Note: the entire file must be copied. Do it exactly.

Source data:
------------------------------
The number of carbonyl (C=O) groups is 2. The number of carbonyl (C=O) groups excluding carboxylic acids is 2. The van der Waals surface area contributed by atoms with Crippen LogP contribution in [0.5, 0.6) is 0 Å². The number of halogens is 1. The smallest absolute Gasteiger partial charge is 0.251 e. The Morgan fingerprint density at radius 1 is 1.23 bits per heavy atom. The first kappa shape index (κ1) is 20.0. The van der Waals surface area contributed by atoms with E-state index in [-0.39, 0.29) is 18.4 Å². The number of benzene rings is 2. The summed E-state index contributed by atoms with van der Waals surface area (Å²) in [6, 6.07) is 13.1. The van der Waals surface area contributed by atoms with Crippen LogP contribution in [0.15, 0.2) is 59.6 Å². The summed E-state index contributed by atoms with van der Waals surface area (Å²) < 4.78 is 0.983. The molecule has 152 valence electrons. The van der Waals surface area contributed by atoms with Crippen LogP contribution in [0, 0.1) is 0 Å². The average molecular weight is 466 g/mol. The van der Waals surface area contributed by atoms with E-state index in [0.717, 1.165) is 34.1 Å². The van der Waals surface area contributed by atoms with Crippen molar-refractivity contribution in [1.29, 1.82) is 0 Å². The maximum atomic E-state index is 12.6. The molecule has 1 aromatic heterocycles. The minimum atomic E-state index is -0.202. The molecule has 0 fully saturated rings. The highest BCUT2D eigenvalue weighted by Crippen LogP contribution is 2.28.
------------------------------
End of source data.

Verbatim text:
The number of carbonyl (C=O) groups is 2. The number of carbonyl (C=O) groups excluding carboxylic acids is 2. The van der Waals surface area contributed by atoms with Crippen LogP contribution in [0.5, 0.6) is 0 Å². The number of halogens is 1. The smallest absolute Gasteiger partial charge is 0.251 e. The Morgan fingerprint density at radius 1 is 1.23 bits per heavy atom. The first kappa shape index (κ1) is 20.0. The van der Waals surface area contributed by atoms with E-state index in [-0.39, 0.29) is 18.4 Å². The number of benzene rings is 2. The summed E-state index contributed by atoms with van der Waals surface area (Å²) in [6, 6.07) is 13.1. The van der Waals surface area contributed by atoms with Crippen LogP contribution in [0.15, 0.2) is 59.6 Å². The summed E-state index contributed by atoms with van der Waals surface area (Å²) < 4.78 is 0.983. The molecule has 152 valence electrons. The van der Waals surface area contributed by atoms with Crippen LogP contribution in [0, 0.1) is 0 Å². The average molecular weight is 466 g/mol. The van der Waals surface area contributed by atoms with E-state index in [0.717, 1.165) is 34.1 Å². The van der Waals surface area contributed by atoms with Crippen molar-refractivity contribution in [1.29, 1.82) is 0 Å². The maximum atomic E-state index is 12.6. The molecule has 1 aromatic heterocycles. The minimum atomic E-state index is -0.202. The molecule has 0 fully saturated rings. The highest BCUT2D eigenvalue weighted by Crippen LogP contribution is 2.28.